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    How to treat a external hdd when using it on two diff notebooks [name-conventions]


    i have two notebooks and a new external hdd.

    this is a thread that wants to make clear how to treat a external hdd when using it on two diff notebooks, Are there any issue i can be faced - eg. can there be any conflicts with naming-conventions


    what is aimed: well i want to collect and backup the data from the both notebooks. how to do that:

    well i do like that:

    i create a directory

    Code:
    # mkdir /mnt/external
    and mount this with
    Code:
    mount /dev/sdb1 /mnt/external

    then i do that:


    Code:
    chomd -R 0777 /mnt/external
    and then i mount again with

    Code:
    mount /dev/sdb1 /mnt/external
    question. can i do this procedure with the both machines - can i do it with exactly the same commands, names - or is it not corrrect to name the directories on the external drive with exactly the same name!!?

    Well - for me as a beginnner in the filed of mounting drives - it is a important question: i do not want to cause conflicts


    if i have to explain the ideas and thoughts more thouroghly - just let me know.

    love to hear from you





    ps see some results - that i got when trying to name (/treat) the external drive exacly the same way ... when it is connected to the second notebook

    see seome reports and steps i take - as trying to mount the external drive on the second notebook


    Code:
    Passwort:
    linux-70ce:/home/martin #
    linux-70ce:/home/martin #         mkdir -p /mnt/external
    linux-70ce:/home/martin # mount /dev/sdb1 /mnt/external
    linux-70ce:/home/martin # chomd -R 0777 /mnt/external
    If 'chomd' is not a typo you can use command-not-found to lookup the package that contains it, like this:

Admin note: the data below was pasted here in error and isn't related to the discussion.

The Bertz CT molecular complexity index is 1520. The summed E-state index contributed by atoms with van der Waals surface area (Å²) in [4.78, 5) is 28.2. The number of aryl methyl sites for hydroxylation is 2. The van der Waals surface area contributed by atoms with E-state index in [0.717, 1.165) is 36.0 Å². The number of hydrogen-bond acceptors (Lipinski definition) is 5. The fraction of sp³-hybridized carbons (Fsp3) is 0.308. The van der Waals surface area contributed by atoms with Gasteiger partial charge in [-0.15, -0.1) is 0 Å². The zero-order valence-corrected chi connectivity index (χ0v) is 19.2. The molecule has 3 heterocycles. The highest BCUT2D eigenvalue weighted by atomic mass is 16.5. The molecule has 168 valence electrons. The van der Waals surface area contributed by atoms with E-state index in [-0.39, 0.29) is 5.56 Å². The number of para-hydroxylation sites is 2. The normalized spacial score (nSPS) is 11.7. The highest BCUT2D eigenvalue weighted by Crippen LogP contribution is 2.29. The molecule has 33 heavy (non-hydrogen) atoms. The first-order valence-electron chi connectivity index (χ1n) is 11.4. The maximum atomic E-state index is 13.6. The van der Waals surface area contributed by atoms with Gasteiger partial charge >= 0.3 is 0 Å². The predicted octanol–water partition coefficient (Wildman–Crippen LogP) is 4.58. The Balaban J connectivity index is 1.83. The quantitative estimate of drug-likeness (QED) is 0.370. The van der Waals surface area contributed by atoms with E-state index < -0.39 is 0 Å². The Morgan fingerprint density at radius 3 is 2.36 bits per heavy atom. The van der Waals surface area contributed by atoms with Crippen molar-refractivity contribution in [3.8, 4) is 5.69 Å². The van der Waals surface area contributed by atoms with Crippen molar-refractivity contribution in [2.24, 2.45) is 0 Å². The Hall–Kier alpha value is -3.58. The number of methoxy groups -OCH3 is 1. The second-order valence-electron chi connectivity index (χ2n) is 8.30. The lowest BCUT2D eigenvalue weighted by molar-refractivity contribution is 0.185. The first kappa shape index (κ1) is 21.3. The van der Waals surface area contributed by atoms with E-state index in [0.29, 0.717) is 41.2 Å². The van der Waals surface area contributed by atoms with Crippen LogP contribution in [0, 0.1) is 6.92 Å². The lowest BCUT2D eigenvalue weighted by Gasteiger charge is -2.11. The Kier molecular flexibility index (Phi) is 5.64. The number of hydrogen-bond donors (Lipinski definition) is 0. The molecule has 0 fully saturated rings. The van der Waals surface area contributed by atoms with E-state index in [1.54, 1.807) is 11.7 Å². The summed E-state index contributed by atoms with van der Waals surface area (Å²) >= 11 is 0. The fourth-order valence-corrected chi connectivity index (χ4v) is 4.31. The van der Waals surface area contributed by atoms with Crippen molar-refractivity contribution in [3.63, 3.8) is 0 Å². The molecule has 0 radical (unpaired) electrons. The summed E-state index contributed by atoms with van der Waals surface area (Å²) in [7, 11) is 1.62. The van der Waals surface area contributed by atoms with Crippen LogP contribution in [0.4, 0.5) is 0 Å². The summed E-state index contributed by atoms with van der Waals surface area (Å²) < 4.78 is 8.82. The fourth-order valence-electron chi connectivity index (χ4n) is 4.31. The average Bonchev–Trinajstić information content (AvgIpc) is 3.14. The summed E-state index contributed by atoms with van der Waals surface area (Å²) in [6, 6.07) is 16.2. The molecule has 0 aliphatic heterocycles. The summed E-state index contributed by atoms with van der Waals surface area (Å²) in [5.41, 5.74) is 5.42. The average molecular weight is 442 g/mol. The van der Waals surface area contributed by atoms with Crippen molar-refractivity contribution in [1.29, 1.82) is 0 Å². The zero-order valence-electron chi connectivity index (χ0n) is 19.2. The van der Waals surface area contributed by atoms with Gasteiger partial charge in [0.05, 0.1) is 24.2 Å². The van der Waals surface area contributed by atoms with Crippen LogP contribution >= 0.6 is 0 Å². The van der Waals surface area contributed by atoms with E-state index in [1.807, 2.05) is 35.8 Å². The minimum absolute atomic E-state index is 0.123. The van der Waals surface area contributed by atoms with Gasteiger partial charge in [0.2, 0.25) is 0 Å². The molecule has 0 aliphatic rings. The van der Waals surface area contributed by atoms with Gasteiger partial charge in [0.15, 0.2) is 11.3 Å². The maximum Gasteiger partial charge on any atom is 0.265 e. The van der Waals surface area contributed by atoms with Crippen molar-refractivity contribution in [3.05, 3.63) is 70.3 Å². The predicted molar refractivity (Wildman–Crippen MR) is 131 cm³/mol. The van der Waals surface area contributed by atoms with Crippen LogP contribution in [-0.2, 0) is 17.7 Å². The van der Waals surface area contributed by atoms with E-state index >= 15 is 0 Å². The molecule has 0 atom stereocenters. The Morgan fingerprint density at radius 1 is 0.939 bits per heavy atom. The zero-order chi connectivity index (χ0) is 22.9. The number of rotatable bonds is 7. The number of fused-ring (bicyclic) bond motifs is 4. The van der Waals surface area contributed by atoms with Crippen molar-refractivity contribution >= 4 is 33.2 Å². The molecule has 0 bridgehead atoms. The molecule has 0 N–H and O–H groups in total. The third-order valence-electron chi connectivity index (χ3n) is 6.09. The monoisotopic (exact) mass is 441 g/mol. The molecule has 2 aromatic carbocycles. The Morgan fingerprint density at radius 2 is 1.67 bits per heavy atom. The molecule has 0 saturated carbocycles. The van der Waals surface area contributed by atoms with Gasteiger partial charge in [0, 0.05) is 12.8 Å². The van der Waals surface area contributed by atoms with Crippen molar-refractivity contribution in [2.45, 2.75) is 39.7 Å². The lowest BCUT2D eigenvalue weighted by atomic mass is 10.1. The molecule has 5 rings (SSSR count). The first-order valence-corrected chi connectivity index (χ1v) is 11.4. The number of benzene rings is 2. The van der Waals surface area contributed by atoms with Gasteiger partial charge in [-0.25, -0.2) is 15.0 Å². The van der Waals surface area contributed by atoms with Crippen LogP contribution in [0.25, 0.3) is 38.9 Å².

cnf chomd
    linux-70ce:/home/martin # chomd -R 0777 /mnt/external
    If 'chomd' is not a typo you can use command-not-found to lookup the package that contains it, like this:
        cnf chomd
    linux-70ce:/home/martin # umount /dev/sdb1
    linux-70ce:/home/martin #
    linux-70ce:/home/martin # chomd -R 0777 /mnt/external
    If 'chomd' is not a typo you can use command-not-found to lookup the package that contains it, like this:
        cnf chomd
    linux-70ce:/home/martin # chown martin:users /mnt/external
    linux-70ce:/home/martin # mount /dev/sdb1 /mnt/external
    linux-70ce:/home/martin #
    linux-70ce:/home/martin # mount  /mnt/external
    mount: /dev/sdb1 is already mounted or /mnt/external busy
           /dev/sdb1 is already mounted on /run/media/martin/HDDRIVE2GO
           /dev/sdb1 is already mounted on /var/run/media/martin/HDDRIVE2GO
           /dev/sdb1 is already mounted on /mnt/external
    linux-70ce:/home/martin #
    hmmm - it is a bit strange isnt it
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    Ok, first off the command you are after is chmod, not chomd!

    Next, the owner and group of the files and directories are based on the uid and gid involved - whether from when created or from modification via a chown or chgrp command.

    If you mount the disk at /mnt/external on one machine and create a file (after doing a cd /mnt/external using, for example, touch dummy.txt) and then do a long list of it (ls -l dummy.txt) you will see the owner is your user (looks like that'd be martin from your examples) and the group would be ... well, something else! What that actually means is the system has looked up the uid and gid of the owner and group in the /etc/passwd and /etc/group files and shown the clear text version for your convenience.

    The permissions are associated with the owner, the group and others - NOT with the specific user.

    Now, unmount the drive and mount it on another machine (say at /mnt/second_ext) and after a suitable change directory do an ls -l dummy.txt. The owner and group shown will be either text or a number. If they are shown as text then you have a user and/or group with a matching uid/gid on this machine. If either shows as a number then you are seeing the base uid or gid as the system cannot find a match. You may have a user also called martin on this second machine but unless it has the same uid as on the first machine that user will not be the owner.

    You will note the permissions are the same, regardless of who the system tells you is the user of the file.

    In essence if you wish to use this HDD on the two machines with the minimum of hassle then ensure that the users you use have the same uid (assuming they are 'the same').
    The moon on the one hand, the dawn on the other:
    The moon is my sister, the dawn is my brother.
    The moon on my left and the dawn on my right.
    My brother, good morning: my sister, good night.
    -- Hilaire Belloc

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